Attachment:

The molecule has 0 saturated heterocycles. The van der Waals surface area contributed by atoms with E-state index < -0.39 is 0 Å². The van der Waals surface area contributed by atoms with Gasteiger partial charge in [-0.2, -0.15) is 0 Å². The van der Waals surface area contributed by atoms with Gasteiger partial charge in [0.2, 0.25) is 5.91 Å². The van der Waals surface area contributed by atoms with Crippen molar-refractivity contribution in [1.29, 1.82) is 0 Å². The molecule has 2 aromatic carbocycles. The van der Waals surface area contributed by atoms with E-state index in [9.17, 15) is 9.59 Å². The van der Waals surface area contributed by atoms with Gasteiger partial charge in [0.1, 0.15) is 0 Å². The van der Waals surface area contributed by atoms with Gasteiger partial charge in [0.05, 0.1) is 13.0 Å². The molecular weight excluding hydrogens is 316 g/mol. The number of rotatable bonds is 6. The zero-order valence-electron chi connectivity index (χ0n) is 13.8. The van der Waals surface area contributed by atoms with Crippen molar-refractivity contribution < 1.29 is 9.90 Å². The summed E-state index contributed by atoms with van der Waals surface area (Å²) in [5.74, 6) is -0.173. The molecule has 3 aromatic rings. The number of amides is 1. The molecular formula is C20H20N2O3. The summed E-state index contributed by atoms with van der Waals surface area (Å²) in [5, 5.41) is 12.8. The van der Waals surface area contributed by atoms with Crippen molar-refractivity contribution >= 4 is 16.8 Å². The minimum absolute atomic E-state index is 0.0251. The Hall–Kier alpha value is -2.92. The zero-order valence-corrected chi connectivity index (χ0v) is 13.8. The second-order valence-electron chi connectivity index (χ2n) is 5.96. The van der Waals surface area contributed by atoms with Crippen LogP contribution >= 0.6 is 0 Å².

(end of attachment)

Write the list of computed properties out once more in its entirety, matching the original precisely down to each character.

The molecule has 0 saturated heterocycles. The van der Waals surface area contributed by atoms with E-state index < -0.39 is 0 Å². The van der Waals surface area contributed by atoms with Gasteiger partial charge in [-0.2, -0.15) is 0 Å². The van der Waals surface area contributed by atoms with Gasteiger partial charge in [0.2, 0.25) is 5.91 Å². The van der Waals surface area contributed by atoms with Crippen molar-refractivity contribution in [1.29, 1.82) is 0 Å². The molecule has 2 aromatic carbocycles. The van der Waals surface area contributed by atoms with E-state index in [9.17, 15) is 9.59 Å². The van der Waals surface area contributed by atoms with Gasteiger partial charge in [0.1, 0.15) is 0 Å². The van der Waals surface area contributed by atoms with Gasteiger partial charge in [0.05, 0.1) is 13.0 Å². The molecular weight excluding hydrogens is 316 g/mol. The number of rotatable bonds is 6. The zero-order valence-electron chi connectivity index (χ0n) is 13.8. The van der Waals surface area contributed by atoms with Crippen molar-refractivity contribution < 1.29 is 9.90 Å². The summed E-state index contributed by atoms with van der Waals surface area (Å²) in [5.74, 6) is -0.173. The molecule has 3 aromatic rings. The number of amides is 1. The molecular formula is C20H20N2O3. The summed E-state index contributed by atoms with van der Waals surface area (Å²) in [5, 5.41) is 12.8. The van der Waals surface area contributed by atoms with Crippen molar-refractivity contribution >= 4 is 16.8 Å². The minimum absolute atomic E-state index is 0.0251. The Hall–Kier alpha value is -2.92. The zero-order valence-corrected chi connectivity index (χ0v) is 13.8. The second-order valence-electron chi connectivity index (χ2n) is 5.96. The van der Waals surface area contributed by atoms with Crippen LogP contribution >= 0.6 is 0 Å².